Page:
Alcohol Abuse Increases Risk of Heart Conditions as Much as Other Risk Factors
Study links alcohol abuse with increased risk of atrial fibrillation, heart attack, congestive heart failure
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WASHINGTON (Jan 02, 2017) -
Alcohol abuse increases the risk of atrial fibrillation, heart attack and congestive heart failure as much as other well-established risk factors such as high blood pressure, diabetes, smoking and obesity, according to a study published today in the Journal of the American College of Cardiology.
Despite advances in prevention and treatments, heart disease is the No. 1 killer of men and women in the US. Reducing alcohol abuse might result in meaningful reductions of heart disease, according to the researchers.
“We found that even if you have no underlying risk factors, abuse of alcohol still increases the risk of these heart conditions,” said lead researcher Gregory M. Marcus, MD, director of clinical research in the Division of Cardiology at the University of California, San Francisco.
The researchers analyzed data from a database of all California residents ages 21 and older who received ambulatory surgery, emergency or inpatient medical care in California between 2005 and 2009. Among the 14.7 million patients in the database, 1.8 percent, or approximately 268,000, had been diagnosed with alcohol abuse. The researchers found that after taking into account other risk factors, alcohol abuse was associated with a twofold increased risk of atrial fibrillation, a 1.4-fold increased risk of heart attack and a 2.3-fold increased risk of congestive heart failure. These increased risks were similar in magnitude to other well-recognized modifiable risk factors such as diabetes, high blood pressure and obesity.
Completely eradicating alcohol abuse would result in over 73,000 fewer atrial fibrillation cases, 34,000 fewer heart attacks, and 91,000 fewer patients with congestive heart failure in the United States alone, the researchers said.
“We were somewhat surprised to find those diagnosed with some form of alcohol abuse were at significantly higher risk of a heart attack,” Marcus said. “We hope this data will temper the enthusiasm for drinking in excess and will avoid any justification for excessive drinking because people think it will be good for their heart. These data pretty clearly prove the opposite.”
Previous research has suggested that moderate levels of alcohol consumption may help prevent heart attack and congestive heart failure, while even low to moderate levels of alcohol consumption have been shown to increase the incidence of atrial fibrillation.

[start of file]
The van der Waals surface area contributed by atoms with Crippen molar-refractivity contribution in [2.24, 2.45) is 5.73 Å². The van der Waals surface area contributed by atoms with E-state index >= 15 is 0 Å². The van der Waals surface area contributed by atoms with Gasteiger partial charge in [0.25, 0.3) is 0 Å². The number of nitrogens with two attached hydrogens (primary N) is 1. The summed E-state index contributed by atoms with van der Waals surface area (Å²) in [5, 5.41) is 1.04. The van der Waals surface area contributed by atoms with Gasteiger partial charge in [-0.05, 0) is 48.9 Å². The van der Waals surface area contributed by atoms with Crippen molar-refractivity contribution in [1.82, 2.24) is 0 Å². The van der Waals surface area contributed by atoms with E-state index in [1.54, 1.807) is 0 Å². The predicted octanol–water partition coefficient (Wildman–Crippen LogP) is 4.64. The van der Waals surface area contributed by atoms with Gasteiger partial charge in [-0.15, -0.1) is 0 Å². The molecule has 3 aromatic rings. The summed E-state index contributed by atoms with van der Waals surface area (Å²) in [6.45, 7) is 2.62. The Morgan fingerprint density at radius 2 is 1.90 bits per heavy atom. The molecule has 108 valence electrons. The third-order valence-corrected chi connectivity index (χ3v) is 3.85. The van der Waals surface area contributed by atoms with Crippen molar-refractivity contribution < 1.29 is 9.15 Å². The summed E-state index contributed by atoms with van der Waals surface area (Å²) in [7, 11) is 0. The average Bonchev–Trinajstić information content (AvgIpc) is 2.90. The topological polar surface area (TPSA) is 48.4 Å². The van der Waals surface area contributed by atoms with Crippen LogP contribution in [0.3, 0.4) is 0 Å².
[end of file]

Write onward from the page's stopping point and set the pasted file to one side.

“The great majority of previous research relied exclusively on self-reports of alcohol abuse,” Marcus said. “That can be an unreliable measure, especially in those who drink heavily. In our study, alcohol abuse was documented in patients’ medical records.” He said that the study did not quantify how much alcohol patients drank.
In an editorial accompanying the new study, Michael H. Criqui, MD, MPH, of the University of California San Diego, wrote that previous studies that found a benefit from alcohol consumption in protecting against heart attack and congestive heart failure were so-called cohort studies, which include defined populations. Such studies tend to recruit stable, cooperative and health-conscious participants who are more likely to be oriented toward a heathier lifestyle.
“Cohort studies have minimal participation by true alcohol abusers, so the current study likely presents a more valid picture of heavy drinking outcomes,” Criqui said.
The American College of Cardiology is a 52,000-member medical society that is the professional home for the entire cardiovascular care team. The mission of the College is to transform cardiovascular care and to improve heart health. The ACC leads in the formation of health policy, standards and guidelines. The College operates national registries to measure and improve care, offers cardiovascular accreditation to hospitals and institutions, provides professional medical education, disseminates cardiovascular research and bestows credentials upon cardiovascular specialists who meet stringent qualifications. For more, visit acc.org.
The Journal of the American College of Cardiology is the most widely read cardiovascular journal in the world and is the top ranked cardiovascular journal for its scientific impact. JACC is the flagship for a family of journals that publish peer-reviewed research on all aspects of cardiovascular disease. JACC: Cardiovascular Interventions, JACC: Cardiovascular Imaging and JACC: Heart Failure also rank among the top ten cardiovascular journals for impact. JACC: Clinical Electrophysiology and JACC: Basic Translational Science are the newest journals in the JACC family. Learn more at JACC.org.